A notable disadvantage of monogamy is that it limits reproductive opportunities to the times when one individual is reproductively receptive. In chimpanzees, males optimize their reproductive success by mating with as many females as possible so when one female is pregnant, the male will mate with others who are not. For monogamous animals, there is no reproductive opportunity available during pregnancy. In many monogamous animals, however, there are occasional “extra-pair” interactions where a male will sneak a copulation with a different female outside of his mated pair.
There are many other costs and benefits of monogamy depending on an animal’s ecosystem and related biological factors. The following five animals, however, have put it into practice! Let’s introduce five animals, one from each vertebrate class, that are monogamous.
Pygmy Marmoset (Mammal)
An example of a mammal that is monogamous is the pygmy marmoset. Marmosets are New World monkeys native to South America. There are 22 species of marmosets that live in Bolivia, Brazil, Colombia, Ecuador, Paraguay, and Peru. Two species of pygmy marmosets live in the rainforests of the Amazon Basin, the western pygmy marmoset and the eastern pygmy marmoset. These little monkeys are typically 4.6-6 inches long, not including their tail, and weigh around 3.5 ounces. Social units consist of a mated-pair and their offspring, which are always born in sets of twins. The mated-pair stay together for life.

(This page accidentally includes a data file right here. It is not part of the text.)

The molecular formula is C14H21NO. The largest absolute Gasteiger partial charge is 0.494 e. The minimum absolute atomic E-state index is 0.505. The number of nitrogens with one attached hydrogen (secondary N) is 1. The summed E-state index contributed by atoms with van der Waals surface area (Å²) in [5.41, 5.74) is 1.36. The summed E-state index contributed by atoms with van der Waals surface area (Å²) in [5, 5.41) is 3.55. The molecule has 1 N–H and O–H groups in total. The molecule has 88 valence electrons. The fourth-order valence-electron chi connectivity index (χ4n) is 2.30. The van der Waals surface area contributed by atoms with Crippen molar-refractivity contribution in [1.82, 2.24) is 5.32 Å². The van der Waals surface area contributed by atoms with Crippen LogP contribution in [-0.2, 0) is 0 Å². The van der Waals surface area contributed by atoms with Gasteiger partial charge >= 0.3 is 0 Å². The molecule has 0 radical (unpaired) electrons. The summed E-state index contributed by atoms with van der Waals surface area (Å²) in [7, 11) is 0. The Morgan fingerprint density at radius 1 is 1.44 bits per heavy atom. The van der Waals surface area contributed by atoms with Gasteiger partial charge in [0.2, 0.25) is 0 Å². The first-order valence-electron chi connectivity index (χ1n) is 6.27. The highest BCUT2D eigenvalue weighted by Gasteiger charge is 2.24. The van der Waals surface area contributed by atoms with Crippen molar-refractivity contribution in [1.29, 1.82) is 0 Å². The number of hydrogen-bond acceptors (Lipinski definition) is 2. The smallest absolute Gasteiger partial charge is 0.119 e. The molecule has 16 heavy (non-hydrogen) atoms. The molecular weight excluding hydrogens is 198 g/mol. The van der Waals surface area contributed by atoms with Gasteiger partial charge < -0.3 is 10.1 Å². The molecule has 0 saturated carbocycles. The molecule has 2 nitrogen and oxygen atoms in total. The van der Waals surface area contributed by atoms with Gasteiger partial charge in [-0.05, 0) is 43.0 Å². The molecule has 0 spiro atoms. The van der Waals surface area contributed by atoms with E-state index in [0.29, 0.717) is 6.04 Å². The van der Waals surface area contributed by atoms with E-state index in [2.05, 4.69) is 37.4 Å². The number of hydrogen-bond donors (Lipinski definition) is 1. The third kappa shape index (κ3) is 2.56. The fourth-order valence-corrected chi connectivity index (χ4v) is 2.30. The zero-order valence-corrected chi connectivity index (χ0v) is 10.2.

Throughout the animal kingdom, species that have high levels of reproductive competition are often sexually dimorphic. Sexual dimorphism is when males and females have distinctly different physical features, like a peacock’s tail or a male gorilla’s body size. Sexual dimorphism is very common in monkeys and apes but does not appear in marmosets. This is because monogamous species don’t face the pressures of sexual selection to the same extent that polygynous species with greater competition do. Males don’t have to prove to females that they are the strongest or most attractive suitor before every reproductive opportunity to win a mate, so they did not evolve energetically expensive, flashy traits.
The next monogamous animal we will discover is the penguin, however there are some exceptions. Many species of penguins are monogamous and mate for life, including the macaroni penguin. Some penguins, however, are “serially monogamous”, like the emperor penguin. The emperor penguin is loyal to one mate each year, but only 15% of those pairs stick together for multiple years. Similarly, the gentoo penguin is monogamous and has up to three breeding seasons, but after, they usually find a new mate. Also, in some penguin species males might remain faithful, while females might have one to three partners in a season.
For penguins, males and females both need to invest in their offspring to ensure their survival in harsh conditions. Male macaroni penguins look after their chicks after they hatch while the female hunts, for example. In emperor penguins, the female transfers her egg to the male after it has been laid and he must incubate it while she returns to the sea to feed. Another interesting behavior seen in penguins is the performance of “ecstatic displays”. These dances are done when a penguin sees their mate or when they are trying to attract a mate. The displays vary based on species, but they often include a loud call, extending the neck, and waving the head around.
Convict Cichlid (Fish)
Convict cichlids are a species of monogamous fish that earn their name from their black and white stripe pattern. Similar to emperor penguins, convict cichlids are serially monogamous. They most often stick with one mate each breeding season and then find a new mate for the next breeding season. Only rarely do they mate with the same partner for multiple seasons. These fish are native to Central America and live in freshwater lakes and streams. Feral populations also exist outside of their natural range in Australia, Japan, Mexico, Colombia, Taiwan, and the USA.